Path-specific objectives are a way of designing agents that don’t try to influence particular parts of the environment. Given a structural causal model with the user’s preferences, such as the one for defining impact measures, we can specify a path-specific objective that tells the agent not to optimise over paths that involve the user’s preferences.
To compute the path-specific effect from the agent’s decision, we impute a baseline value of the decision in places where we want the agent to ignore the effect of its actual decision. This can also be described with a twin network:
The important difference to impact measures, is that path-specific objectives tell the agent to optimise a hypothetical feedback signal, which has been generated from a hypothetical, uninfluenced user’s preferences. This fully removes the instrumental control incentive on the user’s preferences, and thereby avoids the problem of (intentional) preference manipulation.
In one sentence, impact measures try not to influence, while path-specific objectives don’t try to influence. That is, path-specific objectives do not try to change the user’s preferences, but also do not try to prevent the user from developing novel interests.
A drawback of path-specific objectives is that they do not help address degenerative feedback loops, such as echo chambers and filter bubbles. To avoid these, path-specific objectives may be combined with some of the above techniques (though combining it with impact measures would bring back some of the bad incentives).
Further work may extend path-specific objectives to multiple time-steps, and see to what extent it improves manipulation in practice. To assess how well it works in practice, we may first need a better understanding of human agency, to be able to measure improvements from less manipulative algorithms.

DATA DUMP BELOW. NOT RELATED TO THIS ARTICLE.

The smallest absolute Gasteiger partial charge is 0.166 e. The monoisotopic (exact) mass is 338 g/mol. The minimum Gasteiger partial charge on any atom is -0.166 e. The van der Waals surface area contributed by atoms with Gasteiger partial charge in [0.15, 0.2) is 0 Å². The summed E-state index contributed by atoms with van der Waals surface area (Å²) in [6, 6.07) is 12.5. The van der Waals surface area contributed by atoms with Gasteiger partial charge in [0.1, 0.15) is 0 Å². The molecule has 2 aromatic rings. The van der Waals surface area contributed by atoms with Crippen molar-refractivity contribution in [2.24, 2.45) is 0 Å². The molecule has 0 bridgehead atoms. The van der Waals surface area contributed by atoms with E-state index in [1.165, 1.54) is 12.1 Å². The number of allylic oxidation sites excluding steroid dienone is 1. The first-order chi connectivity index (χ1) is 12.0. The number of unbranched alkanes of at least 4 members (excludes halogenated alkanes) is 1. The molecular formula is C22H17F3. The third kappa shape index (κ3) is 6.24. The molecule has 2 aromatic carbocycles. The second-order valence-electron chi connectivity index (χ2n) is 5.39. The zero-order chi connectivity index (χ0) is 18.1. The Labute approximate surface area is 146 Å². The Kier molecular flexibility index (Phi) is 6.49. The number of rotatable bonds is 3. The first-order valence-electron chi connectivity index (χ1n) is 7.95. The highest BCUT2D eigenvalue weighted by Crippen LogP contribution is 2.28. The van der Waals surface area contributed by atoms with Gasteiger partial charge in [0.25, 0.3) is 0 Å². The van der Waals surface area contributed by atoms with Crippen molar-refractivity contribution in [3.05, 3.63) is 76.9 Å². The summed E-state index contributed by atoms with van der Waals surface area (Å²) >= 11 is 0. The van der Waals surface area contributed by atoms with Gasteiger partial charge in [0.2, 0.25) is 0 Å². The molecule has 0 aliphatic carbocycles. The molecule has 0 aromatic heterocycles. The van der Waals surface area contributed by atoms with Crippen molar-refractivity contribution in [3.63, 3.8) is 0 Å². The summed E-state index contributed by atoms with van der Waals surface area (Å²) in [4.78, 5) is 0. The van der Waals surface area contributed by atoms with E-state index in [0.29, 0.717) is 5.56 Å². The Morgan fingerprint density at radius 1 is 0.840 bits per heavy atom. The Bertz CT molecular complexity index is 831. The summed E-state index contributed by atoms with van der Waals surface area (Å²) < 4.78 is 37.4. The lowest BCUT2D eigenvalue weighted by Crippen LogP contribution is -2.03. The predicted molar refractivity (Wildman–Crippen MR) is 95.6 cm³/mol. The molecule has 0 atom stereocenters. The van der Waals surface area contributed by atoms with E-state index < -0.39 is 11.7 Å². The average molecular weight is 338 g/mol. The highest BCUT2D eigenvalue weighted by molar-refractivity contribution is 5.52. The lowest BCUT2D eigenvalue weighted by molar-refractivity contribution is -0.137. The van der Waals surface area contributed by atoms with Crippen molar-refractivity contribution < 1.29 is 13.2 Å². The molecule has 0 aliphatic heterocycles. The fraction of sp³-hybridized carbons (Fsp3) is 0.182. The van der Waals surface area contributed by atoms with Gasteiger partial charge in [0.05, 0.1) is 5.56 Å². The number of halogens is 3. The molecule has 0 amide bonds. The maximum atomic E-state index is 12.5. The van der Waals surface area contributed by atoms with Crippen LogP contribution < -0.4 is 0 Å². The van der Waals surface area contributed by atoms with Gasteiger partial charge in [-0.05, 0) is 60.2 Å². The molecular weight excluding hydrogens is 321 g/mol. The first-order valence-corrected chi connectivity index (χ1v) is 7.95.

Reward hacking is one of the core challenges for building highly capable and safe AI agents. In this post, we have discussed how the misspecification problem and proposed solutions can be analysed with causal models.
Directions for further work include:
In the next post, we will take a closer look at misgeneralisation, which can make agents behave badly and pursue the wrong goals, even if the rewards have been correctly specified.
One definition of manipulation is intentional and covert influence. Content recommenders can satisfy this definition, as they are typically trained to influence the user by any means, including “covert” ones like appealing to the user’s biases and emotions.
I don't think that "covert" is a coherent thing an (e.g.) content recommender could optimize against. For example, everything could appeal to the biases and emotions of the wrong person. Anything can be rude/triggering/bias-inducing to the right person. In which case, how do you classify what is covert and what isn't in a way that isn't entirely subjective and also isn't behest to (arbitrary) social norms?
I still think it's possible to define manipulation ~objectively though, but in terms of infiltration across human Markov blankets.